A report from Investec suggests that a third of women working in private equity are considering leaving their jobs in the next year compared to 19% of men.
Women do not think that the private equity industry is pushing hard enough with efforts to improve gender diversity, with almost half stating that there has been little or no change, according to a new survey.
The survey of 289 private equity professionals conducted by Investec and MJ Hudson found that more work is being done by employers to bridge the gap – 61% of women said they agreed when asked whether their firm considers diversity and equal opportunities to be important.
However, when asked to compare their career satisfaction with 12 months ago, 29% of women said they were less satisfied, compared to only 12% of men. One third of female participants said that they were considering leaving their firm in the next 12 months, compared to 19% of men. When asked what they planned to do if they were to leave their current firm, women expected to stay in the industry in only 30% of cases, compared to more than 50% of men.
Deborah Sayagh, banker to private equity professionals at Investec Private Bank, said: “The lack of female representation in private equity cannot be disputed, but the industry is moving in the right direction. Take, for example, initiatives such as Blackstone Group’s Future Women Leaders Programme which has had a positive impact in doubling the number of female applicants for its analytics division.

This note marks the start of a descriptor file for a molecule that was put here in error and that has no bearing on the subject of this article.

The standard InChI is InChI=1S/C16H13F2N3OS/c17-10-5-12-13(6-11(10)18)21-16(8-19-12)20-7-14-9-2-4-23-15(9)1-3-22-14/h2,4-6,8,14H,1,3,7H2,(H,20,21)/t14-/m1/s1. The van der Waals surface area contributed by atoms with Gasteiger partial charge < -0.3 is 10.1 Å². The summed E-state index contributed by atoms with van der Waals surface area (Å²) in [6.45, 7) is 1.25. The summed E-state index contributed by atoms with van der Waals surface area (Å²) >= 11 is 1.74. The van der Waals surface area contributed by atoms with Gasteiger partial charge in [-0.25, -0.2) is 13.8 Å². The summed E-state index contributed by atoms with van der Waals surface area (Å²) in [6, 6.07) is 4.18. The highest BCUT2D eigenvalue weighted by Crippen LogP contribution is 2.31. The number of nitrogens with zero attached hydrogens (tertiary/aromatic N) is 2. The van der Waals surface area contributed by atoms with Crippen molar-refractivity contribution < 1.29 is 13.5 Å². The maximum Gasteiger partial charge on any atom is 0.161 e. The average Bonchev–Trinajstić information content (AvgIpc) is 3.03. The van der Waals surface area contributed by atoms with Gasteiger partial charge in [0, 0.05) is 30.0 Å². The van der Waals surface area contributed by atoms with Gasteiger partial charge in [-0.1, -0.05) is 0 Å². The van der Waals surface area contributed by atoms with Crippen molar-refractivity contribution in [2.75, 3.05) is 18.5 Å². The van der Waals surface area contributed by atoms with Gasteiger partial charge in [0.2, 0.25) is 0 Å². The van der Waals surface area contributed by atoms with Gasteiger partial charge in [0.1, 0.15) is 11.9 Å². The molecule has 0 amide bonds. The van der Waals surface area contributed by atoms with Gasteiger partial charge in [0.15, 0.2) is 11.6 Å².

“However, the journey does not stop there; the real challenge is to ensure that these women stay in private equity and build successful careers. Our research clearly indicates that not only is there a lot more work to be done to reach gender parity, but that there also needs to be greater emphasis on the rate of change.”
These findings come at a time when Limited Partners are increasingly expecting General Partners to show how they have improved diversity and inclusion in the workplace.